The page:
With furlough having officially come to an end, and with so many industries affected by the ongoing pandemic, redundancies are an inevitable part of the changing employment landscape. If you find yourself facing this situation, you’re bound to experience a range of emotions affecting your mental health and wellbeing, including
- Low self-esteem
These feelings are absolutely normal, and you’re entitled to feel them.
It’s difficult not taking redundancy personally but it’s important to recognise that the ROLE has been made redundant, not YOU. This situation is not your fault. You have nothing to be ashamed of and you must not blame yourself.
This can be incredibly difficult to do though. Our jobs are a huge part of our identity. They give us a sense of purpose, a routine, an opportunity to meet people and socialise. A career also gives us security and feelings of belonging.
In this blog, I’d like to show you three ways to help manage your mental health as you navigate through this challenging period.
1. Take time to process
A major life event is taking place, so it’s important to give yourself time to feel and adjust.
Facing redundancy can feel like you’re going through a grieving process. One minute you may be feeling elated that you’re finally free; the next, you may be in a pit of despair.
To get a handle on your emotions and the situation you now find yourself in, it can help to talk through your feelings and worries with someone you trust and who may be able to help guide you.
Many of us experience redundancy at some point in our career, with some experiencing it more than once. Reaching out to friends, family, co-workers or your networks can help you put things in perspective. You may even discover some valuable tips for surviving redundancy and finding your next role.
If you don’t have anyone you can turn to, there are charities out there who can help, such as MIND.
2. Take time to reflect
“It’s not the load that breaks you; it’s the way you carry it.”
Redundancy allows us to step back and analyse our career so far. It’s helpful to give yourself plenty of time to reflect and ask yourself some of the following questions:
- What makes you happy and fulfilled?
- What skills do you have?
- What did you enjoy in your last role? What didn’t you enjoy?
- What are your ambitions?
Once you have a clearer idea of where you want to head in the future, it makes the idea of job hunting, re-training or creating your own business seems a lot less daunting.
Be on the lookout for the positives! It may not be easy but there will be some in there somewhere. For example, have you been unhappy in your role for some time or have you always dreamt of pursuing a different career path? Perhaps this is the gentle nudge you have needed to carve out a more rewarding career for yourself.
Remember to be kind to yourself. You’re going through an incredibly stressful time, so make sure you’re practicing self-care, such as getting enough sleep, eating healthily, getting plenty of exercise and connecting with people. Searching for a new role can feel like a full-time job, so make sure you’re feeling ready for it and are mentally strong before you embark upon it.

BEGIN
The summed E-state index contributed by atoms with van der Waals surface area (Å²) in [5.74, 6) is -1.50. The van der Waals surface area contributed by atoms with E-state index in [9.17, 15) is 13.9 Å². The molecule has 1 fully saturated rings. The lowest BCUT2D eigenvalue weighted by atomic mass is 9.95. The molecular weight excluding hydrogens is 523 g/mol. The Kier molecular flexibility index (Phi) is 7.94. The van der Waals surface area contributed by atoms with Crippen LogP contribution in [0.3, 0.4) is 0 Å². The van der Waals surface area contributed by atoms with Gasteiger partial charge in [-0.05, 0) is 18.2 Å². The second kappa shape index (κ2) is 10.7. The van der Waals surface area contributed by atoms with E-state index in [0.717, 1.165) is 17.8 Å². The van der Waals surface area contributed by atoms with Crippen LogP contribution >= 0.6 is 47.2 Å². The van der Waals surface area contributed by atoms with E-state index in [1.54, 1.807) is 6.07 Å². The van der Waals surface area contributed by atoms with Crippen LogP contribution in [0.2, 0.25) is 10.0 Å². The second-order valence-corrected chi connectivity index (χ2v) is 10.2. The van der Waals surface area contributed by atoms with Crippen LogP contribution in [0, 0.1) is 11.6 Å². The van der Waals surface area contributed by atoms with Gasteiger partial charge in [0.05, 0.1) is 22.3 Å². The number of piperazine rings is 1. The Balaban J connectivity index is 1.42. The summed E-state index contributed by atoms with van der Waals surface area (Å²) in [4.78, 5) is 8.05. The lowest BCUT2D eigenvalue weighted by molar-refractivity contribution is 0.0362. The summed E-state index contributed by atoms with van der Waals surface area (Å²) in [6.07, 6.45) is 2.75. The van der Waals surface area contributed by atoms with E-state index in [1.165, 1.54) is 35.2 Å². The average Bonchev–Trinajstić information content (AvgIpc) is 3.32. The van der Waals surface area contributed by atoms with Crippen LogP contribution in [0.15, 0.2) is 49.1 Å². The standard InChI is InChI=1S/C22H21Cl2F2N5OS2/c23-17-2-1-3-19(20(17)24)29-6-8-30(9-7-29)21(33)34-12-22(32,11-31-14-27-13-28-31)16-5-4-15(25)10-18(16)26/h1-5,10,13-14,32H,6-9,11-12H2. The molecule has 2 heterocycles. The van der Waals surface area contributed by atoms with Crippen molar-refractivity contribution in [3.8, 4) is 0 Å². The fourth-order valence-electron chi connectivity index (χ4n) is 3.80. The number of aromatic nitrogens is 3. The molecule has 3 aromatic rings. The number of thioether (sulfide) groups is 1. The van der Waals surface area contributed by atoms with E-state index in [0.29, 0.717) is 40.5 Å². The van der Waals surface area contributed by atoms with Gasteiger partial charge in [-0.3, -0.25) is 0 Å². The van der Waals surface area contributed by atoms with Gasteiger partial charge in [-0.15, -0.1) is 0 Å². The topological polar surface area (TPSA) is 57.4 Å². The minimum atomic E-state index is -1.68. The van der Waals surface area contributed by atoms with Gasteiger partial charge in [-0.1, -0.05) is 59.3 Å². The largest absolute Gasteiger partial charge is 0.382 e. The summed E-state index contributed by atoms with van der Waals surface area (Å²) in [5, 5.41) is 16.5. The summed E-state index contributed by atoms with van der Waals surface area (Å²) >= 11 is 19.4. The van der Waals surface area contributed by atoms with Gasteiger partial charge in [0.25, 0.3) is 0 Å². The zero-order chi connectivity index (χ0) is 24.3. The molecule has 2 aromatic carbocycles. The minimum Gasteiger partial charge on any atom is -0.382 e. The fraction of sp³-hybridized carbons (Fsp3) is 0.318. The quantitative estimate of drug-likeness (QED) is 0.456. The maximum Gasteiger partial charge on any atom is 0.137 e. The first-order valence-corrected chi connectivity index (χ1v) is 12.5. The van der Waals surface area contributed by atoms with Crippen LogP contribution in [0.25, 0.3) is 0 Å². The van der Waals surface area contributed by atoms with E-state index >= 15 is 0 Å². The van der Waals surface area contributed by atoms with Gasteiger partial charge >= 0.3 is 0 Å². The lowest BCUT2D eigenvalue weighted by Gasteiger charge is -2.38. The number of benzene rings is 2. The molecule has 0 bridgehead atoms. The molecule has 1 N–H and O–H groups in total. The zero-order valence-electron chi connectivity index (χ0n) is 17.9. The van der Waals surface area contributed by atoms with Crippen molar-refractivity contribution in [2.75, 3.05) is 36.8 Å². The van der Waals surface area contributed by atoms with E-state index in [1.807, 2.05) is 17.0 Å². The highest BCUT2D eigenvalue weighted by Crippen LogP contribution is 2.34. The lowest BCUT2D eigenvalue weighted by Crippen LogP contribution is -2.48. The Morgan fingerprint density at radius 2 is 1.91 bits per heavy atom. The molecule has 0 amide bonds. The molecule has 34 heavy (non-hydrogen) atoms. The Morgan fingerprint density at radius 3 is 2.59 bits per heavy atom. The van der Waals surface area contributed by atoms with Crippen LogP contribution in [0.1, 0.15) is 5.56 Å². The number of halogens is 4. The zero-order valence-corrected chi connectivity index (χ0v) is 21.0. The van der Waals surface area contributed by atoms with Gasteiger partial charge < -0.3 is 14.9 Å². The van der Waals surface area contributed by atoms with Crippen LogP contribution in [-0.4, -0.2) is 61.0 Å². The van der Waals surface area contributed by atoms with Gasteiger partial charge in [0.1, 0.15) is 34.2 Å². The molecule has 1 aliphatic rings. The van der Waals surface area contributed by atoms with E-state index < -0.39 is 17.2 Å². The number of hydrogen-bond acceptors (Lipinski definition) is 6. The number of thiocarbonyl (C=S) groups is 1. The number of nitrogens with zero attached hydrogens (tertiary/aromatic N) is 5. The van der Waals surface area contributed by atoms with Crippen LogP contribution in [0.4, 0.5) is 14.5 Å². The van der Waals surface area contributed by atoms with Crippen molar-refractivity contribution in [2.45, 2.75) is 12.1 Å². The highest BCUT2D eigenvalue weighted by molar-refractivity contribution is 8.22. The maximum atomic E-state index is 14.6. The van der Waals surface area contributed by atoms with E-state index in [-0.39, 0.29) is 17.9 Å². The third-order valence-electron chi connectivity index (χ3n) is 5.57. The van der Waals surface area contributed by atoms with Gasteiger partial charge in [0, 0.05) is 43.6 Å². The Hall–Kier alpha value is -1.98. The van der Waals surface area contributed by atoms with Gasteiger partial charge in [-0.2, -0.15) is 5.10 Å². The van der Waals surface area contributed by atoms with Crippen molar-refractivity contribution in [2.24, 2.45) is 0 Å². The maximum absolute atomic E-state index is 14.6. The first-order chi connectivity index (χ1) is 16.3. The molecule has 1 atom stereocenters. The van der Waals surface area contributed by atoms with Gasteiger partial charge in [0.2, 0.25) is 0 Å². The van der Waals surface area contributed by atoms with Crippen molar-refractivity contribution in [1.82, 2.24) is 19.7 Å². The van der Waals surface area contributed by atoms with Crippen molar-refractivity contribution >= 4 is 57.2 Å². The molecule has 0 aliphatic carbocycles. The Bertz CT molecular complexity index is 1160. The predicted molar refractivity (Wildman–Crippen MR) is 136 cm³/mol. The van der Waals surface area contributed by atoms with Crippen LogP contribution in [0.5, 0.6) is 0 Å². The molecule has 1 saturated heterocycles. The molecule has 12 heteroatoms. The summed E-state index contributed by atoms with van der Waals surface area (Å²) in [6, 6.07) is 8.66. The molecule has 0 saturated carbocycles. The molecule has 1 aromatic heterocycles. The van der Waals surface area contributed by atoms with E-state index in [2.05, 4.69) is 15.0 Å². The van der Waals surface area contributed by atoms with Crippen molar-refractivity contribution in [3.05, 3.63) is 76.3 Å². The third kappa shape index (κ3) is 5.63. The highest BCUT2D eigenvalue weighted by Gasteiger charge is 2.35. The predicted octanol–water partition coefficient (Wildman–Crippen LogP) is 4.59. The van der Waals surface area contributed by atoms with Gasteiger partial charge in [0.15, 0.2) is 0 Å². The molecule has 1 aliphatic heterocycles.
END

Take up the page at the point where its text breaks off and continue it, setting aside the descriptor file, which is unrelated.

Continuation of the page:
3. Focus on what you can control
When redundancy strikes, it’s easy to feel like a rabbit in headlights, unsure which way to turn next. However, there are several things you can do to feel more in control of the situation.
If you’re worried about your financial position, sit down and look at your budget. Where can you cut back to make yourself feel more financially secure?
Spruce up the old CV! If it’s been a while since you last looked at it, it may be time to get back to basics and overhaul the whole thing. For more advice on creating an eye-catching CV, visit my previous blog for lots of hints and tips.
We spend a massive part of our lives working and it dictates much of our daily routine. Once this has disappeared, it’s easy to feel lost and unproductive. Create a new routine for yourself. This could be using your old working hours to devote to job searching, interview preparation, networking, or volunteering. Or it could be deciding to begin every day with some exercise to help boost serotonin levels and get fit. Avoid spending too much time on social media! This is both unproductive and may harm your mental well-being.
It’s easy to become isolated when redundancy strikes, so try to get out and socialise. If you’re anxious about money, socialising doesn’t have to be expensive. It could be a walk with a friend or a coffee and a chat. The important thing is finding opportunities to do something you enjoy.
Would you like some help to manage your mental health and wellbeing during redundancy?
As a qualified mental health first aider, I’m passionate about helping people whose mental health has been impacted through workplace stress, be that suffering from burnout or the effects of redundancy.
For more information about how I can support you, contact me to book a free, no-obligation 30-minute consultation.